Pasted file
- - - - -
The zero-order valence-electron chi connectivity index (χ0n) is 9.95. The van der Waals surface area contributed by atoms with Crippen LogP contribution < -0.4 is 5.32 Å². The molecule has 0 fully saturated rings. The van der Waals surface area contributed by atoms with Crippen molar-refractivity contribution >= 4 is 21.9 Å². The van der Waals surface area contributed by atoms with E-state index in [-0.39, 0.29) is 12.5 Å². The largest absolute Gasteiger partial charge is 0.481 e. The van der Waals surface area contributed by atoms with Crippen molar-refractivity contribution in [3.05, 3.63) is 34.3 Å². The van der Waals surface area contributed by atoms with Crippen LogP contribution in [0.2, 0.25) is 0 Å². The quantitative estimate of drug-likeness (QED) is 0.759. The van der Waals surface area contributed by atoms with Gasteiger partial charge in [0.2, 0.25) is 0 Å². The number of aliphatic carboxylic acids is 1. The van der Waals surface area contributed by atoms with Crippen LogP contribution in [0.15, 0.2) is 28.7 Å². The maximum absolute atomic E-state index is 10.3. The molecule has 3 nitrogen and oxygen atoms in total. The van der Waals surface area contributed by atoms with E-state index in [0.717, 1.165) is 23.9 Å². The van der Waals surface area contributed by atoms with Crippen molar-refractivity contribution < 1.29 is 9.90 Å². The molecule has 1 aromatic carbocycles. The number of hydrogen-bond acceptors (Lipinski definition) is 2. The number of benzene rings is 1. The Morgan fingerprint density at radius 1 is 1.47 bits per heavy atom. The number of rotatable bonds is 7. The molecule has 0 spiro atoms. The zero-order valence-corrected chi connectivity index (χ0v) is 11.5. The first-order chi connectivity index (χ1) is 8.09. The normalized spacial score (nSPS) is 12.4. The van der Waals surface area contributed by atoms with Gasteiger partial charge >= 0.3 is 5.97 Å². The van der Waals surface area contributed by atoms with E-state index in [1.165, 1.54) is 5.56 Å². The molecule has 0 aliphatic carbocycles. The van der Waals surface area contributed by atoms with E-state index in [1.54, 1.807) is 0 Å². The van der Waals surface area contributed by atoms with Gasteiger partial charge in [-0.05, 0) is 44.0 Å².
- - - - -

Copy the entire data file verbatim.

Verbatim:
The zero-order valence-electron chi connectivity index (χ0n) is 9.95. The van der Waals surface area contributed by atoms with Crippen LogP contribution < -0.4 is 5.32 Å². The molecule has 0 fully saturated rings. The van der Waals surface area contributed by atoms with Crippen molar-refractivity contribution >= 4 is 21.9 Å². The van der Waals surface area contributed by atoms with E-state index in [-0.39, 0.29) is 12.5 Å². The largest absolute Gasteiger partial charge is 0.481 e. The van der Waals surface area contributed by atoms with Crippen molar-refractivity contribution in [3.05, 3.63) is 34.3 Å². The van der Waals surface area contributed by atoms with Crippen LogP contribution in [0.2, 0.25) is 0 Å². The quantitative estimate of drug-likeness (QED) is 0.759. The van der Waals surface area contributed by atoms with Gasteiger partial charge in [0.2, 0.25) is 0 Å². The number of aliphatic carboxylic acids is 1. The van der Waals surface area contributed by atoms with Crippen LogP contribution in [0.15, 0.2) is 28.7 Å². The maximum absolute atomic E-state index is 10.3. The molecule has 3 nitrogen and oxygen atoms in total. The van der Waals surface area contributed by atoms with E-state index in [0.717, 1.165) is 23.9 Å². The van der Waals surface area contributed by atoms with Crippen molar-refractivity contribution < 1.29 is 9.90 Å². The molecule has 1 aromatic carbocycles. The number of hydrogen-bond acceptors (Lipinski definition) is 2. The number of benzene rings is 1. The Morgan fingerprint density at radius 1 is 1.47 bits per heavy atom. The number of rotatable bonds is 7. The molecule has 0 spiro atoms. The zero-order valence-corrected chi connectivity index (χ0v) is 11.5. The first-order chi connectivity index (χ1) is 8.09. The normalized spacial score (nSPS) is 12.4. The van der Waals surface area contributed by atoms with Gasteiger partial charge >= 0.3 is 5.97 Å². The van der Waals surface area contributed by atoms with E-state index in [1.165, 1.54) is 5.56 Å². The molecule has 0 aliphatic carbocycles. The van der Waals surface area contributed by atoms with E-state index in [1.54, 1.807) is 0 Å². The van der Waals surface area contributed by atoms with Gasteiger partial charge in [-0.05, 0) is 44.0 Å².